Hepatitis C screening in Indian prisons

What is this project?

FIND has developed a model to screen, confirm and create linkages to hepatitis C virus (HCV) treatment in nine prisons in Punjab, nine prisons in Haryana, and one model jail in Chandigarh.

 

Why are we working on it?

HCV is a globally prevalent pathogen and is a major cause of healthcare burden in India. A disease affecting the liver, hepatitis C is contracted through exposure to infected blood – via unsafe healthcare practices such as poor injection hygiene, the transfusion of unscreened blood and blood products, or injection drug use. As many as 5–20% of people who are chronically infected may develop serious conditions, including liver cirrhosis or liver cancer. Estimates suggest that, in India, anywhere between 12 and 18 million people are infected with HCV.

Prisons have been reported to have a high proportion of people who inject drugs (PWIDs) and people from the LGTBQIA+ community, which makes these settings particularly prone to increased risk of HCV transmission.

 

What does it involve?

HCV interventions in prisons, represented by the graphic below, follows a simple approach aimed at eliminating HCV through screening, confirmatory testing and linking at least 60% of confirmed patients with the public sector for free treatment. FIND screens prison inmates for presence of HCV infection, including confirmatory HCV RNA testing, and the state governments provide free treatment for those with HCV.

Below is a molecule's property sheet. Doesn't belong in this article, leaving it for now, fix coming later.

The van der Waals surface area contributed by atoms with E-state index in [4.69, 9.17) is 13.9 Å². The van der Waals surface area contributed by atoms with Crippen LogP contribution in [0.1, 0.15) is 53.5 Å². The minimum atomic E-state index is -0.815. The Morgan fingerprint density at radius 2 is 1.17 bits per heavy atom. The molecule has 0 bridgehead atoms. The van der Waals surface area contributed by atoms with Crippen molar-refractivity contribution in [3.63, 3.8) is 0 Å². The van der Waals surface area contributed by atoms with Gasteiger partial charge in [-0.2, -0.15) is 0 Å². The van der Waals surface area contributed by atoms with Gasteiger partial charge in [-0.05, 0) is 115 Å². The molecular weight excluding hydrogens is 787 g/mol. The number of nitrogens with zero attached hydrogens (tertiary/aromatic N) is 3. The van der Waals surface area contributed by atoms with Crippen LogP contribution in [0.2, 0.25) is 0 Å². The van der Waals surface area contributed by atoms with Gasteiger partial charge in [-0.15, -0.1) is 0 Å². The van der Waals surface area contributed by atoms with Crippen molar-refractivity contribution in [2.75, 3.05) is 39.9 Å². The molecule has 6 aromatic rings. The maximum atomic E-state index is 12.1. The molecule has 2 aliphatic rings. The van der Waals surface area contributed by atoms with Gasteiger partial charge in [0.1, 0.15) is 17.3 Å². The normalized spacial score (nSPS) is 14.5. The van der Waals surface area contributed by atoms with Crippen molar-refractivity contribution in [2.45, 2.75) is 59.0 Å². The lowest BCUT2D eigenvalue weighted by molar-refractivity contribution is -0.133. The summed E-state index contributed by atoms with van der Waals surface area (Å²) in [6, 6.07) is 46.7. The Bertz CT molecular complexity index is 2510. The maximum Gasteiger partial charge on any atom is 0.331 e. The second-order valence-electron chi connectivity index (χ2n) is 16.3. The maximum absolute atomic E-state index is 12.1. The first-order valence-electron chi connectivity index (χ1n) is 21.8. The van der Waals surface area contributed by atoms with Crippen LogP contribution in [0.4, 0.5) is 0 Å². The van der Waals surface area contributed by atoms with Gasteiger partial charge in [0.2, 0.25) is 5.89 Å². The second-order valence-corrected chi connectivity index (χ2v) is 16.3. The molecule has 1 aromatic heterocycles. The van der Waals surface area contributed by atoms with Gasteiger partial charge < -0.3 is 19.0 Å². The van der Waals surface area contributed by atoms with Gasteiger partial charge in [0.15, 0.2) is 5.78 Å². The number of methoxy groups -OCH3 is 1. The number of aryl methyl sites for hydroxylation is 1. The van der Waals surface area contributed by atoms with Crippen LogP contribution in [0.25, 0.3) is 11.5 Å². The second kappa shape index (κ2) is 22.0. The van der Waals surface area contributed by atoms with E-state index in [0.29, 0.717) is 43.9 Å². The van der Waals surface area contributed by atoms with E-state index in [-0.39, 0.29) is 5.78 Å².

DH, district hospital; GMC, Government Medical College; PGI, Postgraduate Institute of Medical Education & Research, Chandigarh; MO, Medical Officer
DH, district hospital; GMC, Government Medical College; PGI, Postgraduate Institute of Medical Education & Research, Chandigarh; MO, Medical Officer

What do we expect to achieve?

The project aims to screen approximately 30,000 inmates across all project sites, and link 60% of those confirmed with HCV to public sector facilities for treatment, thereby contributing to micro-elimination of HCV in correctional settings in India. In this way, we aim to establish a viable model for micro-elimination of HCV in prisons that can be translated and scaled up by partners across additional states in the country and globally.

Partners and funding

Our work is being conducted in partnership with Government of Punjab, Government of Haryana, and Chandigarh Administration, India.
The project is funded by Gilead.